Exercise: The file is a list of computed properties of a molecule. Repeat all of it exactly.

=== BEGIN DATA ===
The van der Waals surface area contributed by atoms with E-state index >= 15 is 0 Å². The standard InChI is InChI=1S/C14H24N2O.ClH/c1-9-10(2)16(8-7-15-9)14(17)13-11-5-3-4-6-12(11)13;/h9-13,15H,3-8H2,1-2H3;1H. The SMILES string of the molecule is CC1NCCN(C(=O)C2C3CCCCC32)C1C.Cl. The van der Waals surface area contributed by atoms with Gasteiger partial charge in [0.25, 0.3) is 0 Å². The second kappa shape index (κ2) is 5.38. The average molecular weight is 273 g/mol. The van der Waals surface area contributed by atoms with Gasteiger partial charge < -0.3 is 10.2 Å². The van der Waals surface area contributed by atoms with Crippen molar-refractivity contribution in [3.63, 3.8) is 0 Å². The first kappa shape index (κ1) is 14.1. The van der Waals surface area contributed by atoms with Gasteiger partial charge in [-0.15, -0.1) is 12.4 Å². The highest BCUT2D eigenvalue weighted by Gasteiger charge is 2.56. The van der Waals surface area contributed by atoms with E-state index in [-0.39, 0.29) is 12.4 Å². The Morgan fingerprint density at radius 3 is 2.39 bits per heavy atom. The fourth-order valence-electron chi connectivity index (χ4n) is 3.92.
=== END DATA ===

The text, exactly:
The van der Waals surface area contributed by atoms with E-state index >= 15 is 0 Å². The standard InChI is InChI=1S/C14H24N2O.ClH/c1-9-10(2)16(8-7-15-9)14(17)13-11-5-3-4-6-12(11)13;/h9-13,15H,3-8H2,1-2H3;1H. The SMILES string of the molecule is CC1NCCN(C(=O)C2C3CCCCC32)C1C.Cl. The van der Waals surface area contributed by atoms with Gasteiger partial charge in [0.25, 0.3) is 0 Å². The second kappa shape index (κ2) is 5.38. The average molecular weight is 273 g/mol. The van der Waals surface area contributed by atoms with Gasteiger partial charge < -0.3 is 10.2 Å². The van der Waals surface area contributed by atoms with Crippen molar-refractivity contribution in [3.63, 3.8) is 0 Å². The first kappa shape index (κ1) is 14.1. The van der Waals surface area contributed by atoms with Gasteiger partial charge in [-0.15, -0.1) is 12.4 Å². The highest BCUT2D eigenvalue weighted by Gasteiger charge is 2.56. The van der Waals surface area contributed by atoms with E-state index in [-0.39, 0.29) is 12.4 Å². The Morgan fingerprint density at radius 3 is 2.39 bits per heavy atom. The fourth-order valence-electron chi connectivity index (χ4n) is 3.92.